Who Was Josephus? (And What He Wrote About Jesus)

Marko Marina Author Bart Ehrman

Written by Marko Marina, Ph.D.

Author |  Historian

Author |  Historian |  BE Contributor

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Date written: March 25th, 2024

Disclaimer: The views and opinions expressed in this article belong to the author and do not necessarily match my own. - Dr. Bart D. Ehrman

The name Flavius Josephus always reminds me of my first encounter with him and his writings. In the first lecture of my graduate course on Early Christianity, a fierce debate emerged between my professor and one of the students about the importance of Josephus' testimony in establishing the historicity of Jesus.

The intensity of that discussion underscored the pivotal role Josephus plays in the study of Early Christianity and the broader field of ancient history.

Flavius Josephus, a name that stands at the crossroads of Judaism and early Christianity, offers a unique perspective on the tumultuous era that saw the rise of both these faiths against the backdrop of Roman dominion. Born into a priestly Jewish family in the first century C.E., Josephus found himself amid political upheaval, war, and cultural transformation.

This article aims to shed light on the life of Josephus, delving into his birth, upbringing, and the dramatic turn of events that led him to adopt Roman citizenship and a new name. 

We’ll touch upon his major works, including “The Judean War” and “Antiquities of the Jews”, with a particular focus on his references to Jesus and other figures from the New Testament.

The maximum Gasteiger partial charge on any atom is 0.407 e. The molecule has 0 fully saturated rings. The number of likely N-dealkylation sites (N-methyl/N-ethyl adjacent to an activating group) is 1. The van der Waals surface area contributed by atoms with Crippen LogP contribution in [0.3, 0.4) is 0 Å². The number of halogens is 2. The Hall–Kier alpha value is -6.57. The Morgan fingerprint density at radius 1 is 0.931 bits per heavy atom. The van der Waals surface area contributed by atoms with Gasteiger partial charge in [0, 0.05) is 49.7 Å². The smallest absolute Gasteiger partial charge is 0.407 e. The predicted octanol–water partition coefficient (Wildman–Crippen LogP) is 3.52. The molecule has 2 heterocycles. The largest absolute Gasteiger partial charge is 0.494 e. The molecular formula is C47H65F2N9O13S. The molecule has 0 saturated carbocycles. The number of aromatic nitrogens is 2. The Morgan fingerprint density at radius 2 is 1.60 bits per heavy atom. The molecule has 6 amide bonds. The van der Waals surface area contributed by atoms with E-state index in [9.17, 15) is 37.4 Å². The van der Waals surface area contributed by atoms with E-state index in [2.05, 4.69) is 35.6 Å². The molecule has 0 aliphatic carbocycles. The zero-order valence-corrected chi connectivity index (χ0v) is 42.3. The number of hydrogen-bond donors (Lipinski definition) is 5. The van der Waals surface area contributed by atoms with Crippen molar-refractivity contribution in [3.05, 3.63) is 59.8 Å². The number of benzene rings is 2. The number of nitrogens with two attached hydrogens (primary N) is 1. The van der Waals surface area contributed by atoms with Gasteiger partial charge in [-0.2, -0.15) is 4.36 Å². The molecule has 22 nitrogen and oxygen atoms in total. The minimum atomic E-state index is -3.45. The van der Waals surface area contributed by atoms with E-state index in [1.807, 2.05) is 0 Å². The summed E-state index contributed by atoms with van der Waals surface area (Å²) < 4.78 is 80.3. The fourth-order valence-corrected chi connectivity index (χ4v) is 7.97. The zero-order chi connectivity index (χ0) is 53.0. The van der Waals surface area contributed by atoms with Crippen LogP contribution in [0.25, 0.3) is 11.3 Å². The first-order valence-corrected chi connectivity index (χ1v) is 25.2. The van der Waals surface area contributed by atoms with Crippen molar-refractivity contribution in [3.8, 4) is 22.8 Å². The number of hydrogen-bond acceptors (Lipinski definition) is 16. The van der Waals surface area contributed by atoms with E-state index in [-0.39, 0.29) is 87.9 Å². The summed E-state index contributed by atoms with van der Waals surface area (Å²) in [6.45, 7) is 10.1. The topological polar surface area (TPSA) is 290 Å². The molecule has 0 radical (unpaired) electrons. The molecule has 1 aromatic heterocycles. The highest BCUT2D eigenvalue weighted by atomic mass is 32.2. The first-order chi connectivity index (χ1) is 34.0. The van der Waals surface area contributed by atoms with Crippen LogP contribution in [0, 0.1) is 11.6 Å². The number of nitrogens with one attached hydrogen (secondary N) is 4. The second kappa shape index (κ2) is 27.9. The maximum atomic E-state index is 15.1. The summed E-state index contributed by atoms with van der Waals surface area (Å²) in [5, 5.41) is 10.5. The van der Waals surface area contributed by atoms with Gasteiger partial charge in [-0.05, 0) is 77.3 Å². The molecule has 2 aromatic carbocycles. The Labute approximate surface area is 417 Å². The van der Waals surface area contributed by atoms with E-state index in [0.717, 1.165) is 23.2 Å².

Join us as we embark on this journey through the life and legacy of Flavius Josephus, whose writings continue to intrigue, inform, and inspire debate among historians and scholars across the world.

But, wait a minute! Before we begin, I must invite you to consider joining a captivating course “Paul and Jesus: The Great Divide” by a renowned scholar of early Christianity Bart D. Ehrman. In it, Dr. Ehrman explores the key theological differences between two pivotal figures of the world’s most popular religion! 

Who Was Josephus

Josephus: Early Life Set in the Historical Context

Born Yosef ben Matityahu in Jerusalem, in 37 C.E., Josephus lived through one of the most tumultuous periods in Jewish history. His life spanned the Roman occupation of Judea and the First Jewish–Roman War, events that shaped the socio-political landscape of his time. 

The backdrop of Josephus' early years was marked by increasing tensions between the Jewish population and the Roman authorities, tensions that would eventually lead to the catastrophic Jewish Revolt and the destruction of the Temple in 70 C.E.

Within this volatile environment, Josephus' family background offered him a unique vantage point from which to observe and later narrate the complexities of Judean society.

Discussing Josephus' lineage in his autobiography, Vita, Frederick Raphael notes, "Since childhood was never a topic in ancient literature, Josephus’ Vita doesn’t describe his early years. He merely lays claim, through a remote ancestor of his mother’s, to 'royal' blood (that of the 'Hasmonaeans,' as the Maccabees were formally known)... Although Josephus doesn’t give any details of his father’s wealth or property, he takes pride in belonging to a leading, certainly conservative, family."

Josephus’ Education & Mastery of Greek

This assertion of noble and priestly heritage underscores Josephus' standing within the Judean society—a position that afforded him both privilege and perspective.

As a member of a priestly and noble family, Josephus would have had access to a traditional Jewish education, which included learning Hebrew scriptures and possibly some aspects of Jewish law and traditions.